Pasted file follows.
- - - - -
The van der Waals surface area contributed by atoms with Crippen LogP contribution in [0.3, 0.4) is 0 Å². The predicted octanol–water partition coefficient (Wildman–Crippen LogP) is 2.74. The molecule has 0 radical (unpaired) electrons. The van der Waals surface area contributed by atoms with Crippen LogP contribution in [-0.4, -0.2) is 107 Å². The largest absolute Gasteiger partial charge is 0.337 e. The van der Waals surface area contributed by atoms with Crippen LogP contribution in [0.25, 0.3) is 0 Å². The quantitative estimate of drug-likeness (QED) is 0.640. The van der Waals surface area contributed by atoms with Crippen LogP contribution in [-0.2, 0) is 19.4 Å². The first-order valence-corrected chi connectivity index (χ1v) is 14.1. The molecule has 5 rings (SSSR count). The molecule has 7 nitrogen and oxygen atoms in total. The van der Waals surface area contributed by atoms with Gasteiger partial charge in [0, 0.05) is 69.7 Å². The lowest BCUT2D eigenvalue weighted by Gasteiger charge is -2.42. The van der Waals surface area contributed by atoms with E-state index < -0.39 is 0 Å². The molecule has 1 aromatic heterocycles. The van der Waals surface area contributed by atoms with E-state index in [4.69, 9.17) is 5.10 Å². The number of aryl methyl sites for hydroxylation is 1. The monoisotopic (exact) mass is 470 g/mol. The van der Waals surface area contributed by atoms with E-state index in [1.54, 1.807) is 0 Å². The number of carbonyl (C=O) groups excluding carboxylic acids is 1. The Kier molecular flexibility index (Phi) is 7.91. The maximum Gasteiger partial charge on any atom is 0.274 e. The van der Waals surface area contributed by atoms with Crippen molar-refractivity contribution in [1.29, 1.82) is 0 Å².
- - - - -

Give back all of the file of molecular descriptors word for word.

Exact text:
The van der Waals surface area contributed by atoms with Crippen LogP contribution in [0.3, 0.4) is 0 Å². The predicted octanol–water partition coefficient (Wildman–Crippen LogP) is 2.74. The molecule has 0 radical (unpaired) electrons. The van der Waals surface area contributed by atoms with Crippen LogP contribution in [-0.4, -0.2) is 107 Å². The largest absolute Gasteiger partial charge is 0.337 e. The van der Waals surface area contributed by atoms with Crippen LogP contribution in [0.25, 0.3) is 0 Å². The quantitative estimate of drug-likeness (QED) is 0.640. The van der Waals surface area contributed by atoms with Crippen LogP contribution in [-0.2, 0) is 19.4 Å². The first-order valence-corrected chi connectivity index (χ1v) is 14.1. The molecule has 5 rings (SSSR count). The molecule has 7 nitrogen and oxygen atoms in total. The van der Waals surface area contributed by atoms with Gasteiger partial charge in [0, 0.05) is 69.7 Å². The lowest BCUT2D eigenvalue weighted by Gasteiger charge is -2.42. The van der Waals surface area contributed by atoms with E-state index < -0.39 is 0 Å². The molecule has 1 aromatic heterocycles. The van der Waals surface area contributed by atoms with E-state index in [4.69, 9.17) is 5.10 Å². The number of aryl methyl sites for hydroxylation is 1. The monoisotopic (exact) mass is 470 g/mol. The van der Waals surface area contributed by atoms with E-state index in [1.54, 1.807) is 0 Å². The number of carbonyl (C=O) groups excluding carboxylic acids is 1. The Kier molecular flexibility index (Phi) is 7.91. The maximum Gasteiger partial charge on any atom is 0.274 e. The van der Waals surface area contributed by atoms with Crippen molar-refractivity contribution in [1.29, 1.82) is 0 Å².